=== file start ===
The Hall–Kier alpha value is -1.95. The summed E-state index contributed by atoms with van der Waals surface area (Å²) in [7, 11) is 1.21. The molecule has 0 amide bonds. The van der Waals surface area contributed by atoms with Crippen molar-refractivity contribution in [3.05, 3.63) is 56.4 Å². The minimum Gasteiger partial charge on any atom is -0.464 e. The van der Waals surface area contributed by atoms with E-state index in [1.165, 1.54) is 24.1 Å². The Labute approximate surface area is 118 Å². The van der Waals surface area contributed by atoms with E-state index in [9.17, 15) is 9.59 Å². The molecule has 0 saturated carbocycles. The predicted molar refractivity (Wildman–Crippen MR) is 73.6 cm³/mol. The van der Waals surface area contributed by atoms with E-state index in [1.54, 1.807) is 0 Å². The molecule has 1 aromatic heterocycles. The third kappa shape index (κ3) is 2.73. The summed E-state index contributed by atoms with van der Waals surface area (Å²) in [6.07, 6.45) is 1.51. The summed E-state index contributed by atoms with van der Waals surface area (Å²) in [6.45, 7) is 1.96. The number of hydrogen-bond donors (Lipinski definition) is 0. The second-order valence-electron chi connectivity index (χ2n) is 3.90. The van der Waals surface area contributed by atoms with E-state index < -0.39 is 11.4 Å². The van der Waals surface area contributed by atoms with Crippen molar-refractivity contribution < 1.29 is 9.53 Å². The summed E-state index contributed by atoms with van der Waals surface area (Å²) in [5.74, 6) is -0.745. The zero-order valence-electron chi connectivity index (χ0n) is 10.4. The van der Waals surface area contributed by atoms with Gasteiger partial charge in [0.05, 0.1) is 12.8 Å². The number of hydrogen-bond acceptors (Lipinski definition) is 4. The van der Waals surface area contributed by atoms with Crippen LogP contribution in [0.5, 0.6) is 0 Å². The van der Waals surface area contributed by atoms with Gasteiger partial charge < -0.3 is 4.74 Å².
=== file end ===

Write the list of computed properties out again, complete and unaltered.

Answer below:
The Hall–Kier alpha value is -1.95. The summed E-state index contributed by atoms with van der Waals surface area (Å²) in [7, 11) is 1.21. The molecule has 0 amide bonds. The van der Waals surface area contributed by atoms with Crippen molar-refractivity contribution in [3.05, 3.63) is 56.4 Å². The minimum Gasteiger partial charge on any atom is -0.464 e. The van der Waals surface area contributed by atoms with E-state index in [1.165, 1.54) is 24.1 Å². The Labute approximate surface area is 118 Å². The van der Waals surface area contributed by atoms with E-state index in [9.17, 15) is 9.59 Å². The molecule has 0 saturated carbocycles. The predicted molar refractivity (Wildman–Crippen MR) is 73.6 cm³/mol. The van der Waals surface area contributed by atoms with E-state index in [1.54, 1.807) is 0 Å². The molecule has 1 aromatic heterocycles. The third kappa shape index (κ3) is 2.73. The summed E-state index contributed by atoms with van der Waals surface area (Å²) in [6.07, 6.45) is 1.51. The summed E-state index contributed by atoms with van der Waals surface area (Å²) in [6.45, 7) is 1.96. The number of hydrogen-bond donors (Lipinski definition) is 0. The second-order valence-electron chi connectivity index (χ2n) is 3.90. The van der Waals surface area contributed by atoms with E-state index < -0.39 is 11.4 Å². The van der Waals surface area contributed by atoms with Crippen molar-refractivity contribution < 1.29 is 9.53 Å². The summed E-state index contributed by atoms with van der Waals surface area (Å²) in [5.74, 6) is -0.745. The zero-order valence-electron chi connectivity index (χ0n) is 10.4. The van der Waals surface area contributed by atoms with Gasteiger partial charge in [0.05, 0.1) is 12.8 Å². The number of hydrogen-bond acceptors (Lipinski definition) is 4. The van der Waals surface area contributed by atoms with Crippen LogP contribution in [0.5, 0.6) is 0 Å². The van der Waals surface area contributed by atoms with Gasteiger partial charge < -0.3 is 4.74 Å².